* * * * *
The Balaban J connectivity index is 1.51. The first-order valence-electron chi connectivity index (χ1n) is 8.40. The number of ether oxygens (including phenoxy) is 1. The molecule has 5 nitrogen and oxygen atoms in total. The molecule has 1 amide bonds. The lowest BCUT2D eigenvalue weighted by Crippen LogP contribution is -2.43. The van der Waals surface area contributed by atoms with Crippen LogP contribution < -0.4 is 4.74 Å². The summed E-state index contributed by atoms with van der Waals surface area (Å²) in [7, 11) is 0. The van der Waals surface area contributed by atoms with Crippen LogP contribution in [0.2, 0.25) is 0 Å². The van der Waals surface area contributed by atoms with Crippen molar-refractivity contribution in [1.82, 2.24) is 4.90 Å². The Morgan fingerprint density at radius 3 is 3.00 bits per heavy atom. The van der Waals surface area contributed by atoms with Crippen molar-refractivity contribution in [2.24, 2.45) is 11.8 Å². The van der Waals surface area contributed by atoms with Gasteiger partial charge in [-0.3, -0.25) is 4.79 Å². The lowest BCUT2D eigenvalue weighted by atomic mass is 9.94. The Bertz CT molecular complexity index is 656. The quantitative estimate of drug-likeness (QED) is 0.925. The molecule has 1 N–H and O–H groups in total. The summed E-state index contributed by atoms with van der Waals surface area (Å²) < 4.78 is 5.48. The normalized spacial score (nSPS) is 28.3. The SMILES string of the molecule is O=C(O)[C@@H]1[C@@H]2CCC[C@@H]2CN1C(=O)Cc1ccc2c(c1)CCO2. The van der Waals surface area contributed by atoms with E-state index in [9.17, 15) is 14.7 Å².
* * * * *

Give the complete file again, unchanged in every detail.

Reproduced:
The Balaban J connectivity index is 1.51. The first-order valence-electron chi connectivity index (χ1n) is 8.40. The number of ether oxygens (including phenoxy) is 1. The molecule has 5 nitrogen and oxygen atoms in total. The molecule has 1 amide bonds. The lowest BCUT2D eigenvalue weighted by Crippen LogP contribution is -2.43. The van der Waals surface area contributed by atoms with Crippen LogP contribution < -0.4 is 4.74 Å². The summed E-state index contributed by atoms with van der Waals surface area (Å²) in [7, 11) is 0. The van der Waals surface area contributed by atoms with Crippen LogP contribution in [0.2, 0.25) is 0 Å². The van der Waals surface area contributed by atoms with Crippen molar-refractivity contribution in [1.82, 2.24) is 4.90 Å². The Morgan fingerprint density at radius 3 is 3.00 bits per heavy atom. The van der Waals surface area contributed by atoms with Crippen molar-refractivity contribution in [2.24, 2.45) is 11.8 Å². The van der Waals surface area contributed by atoms with Gasteiger partial charge in [-0.3, -0.25) is 4.79 Å². The lowest BCUT2D eigenvalue weighted by atomic mass is 9.94. The Bertz CT molecular complexity index is 656. The quantitative estimate of drug-likeness (QED) is 0.925. The molecule has 1 N–H and O–H groups in total. The summed E-state index contributed by atoms with van der Waals surface area (Å²) < 4.78 is 5.48. The normalized spacial score (nSPS) is 28.3. The SMILES string of the molecule is O=C(O)[C@@H]1[C@@H]2CCC[C@@H]2CN1C(=O)Cc1ccc2c(c1)CCO2. The van der Waals surface area contributed by atoms with E-state index in [9.17, 15) is 14.7 Å².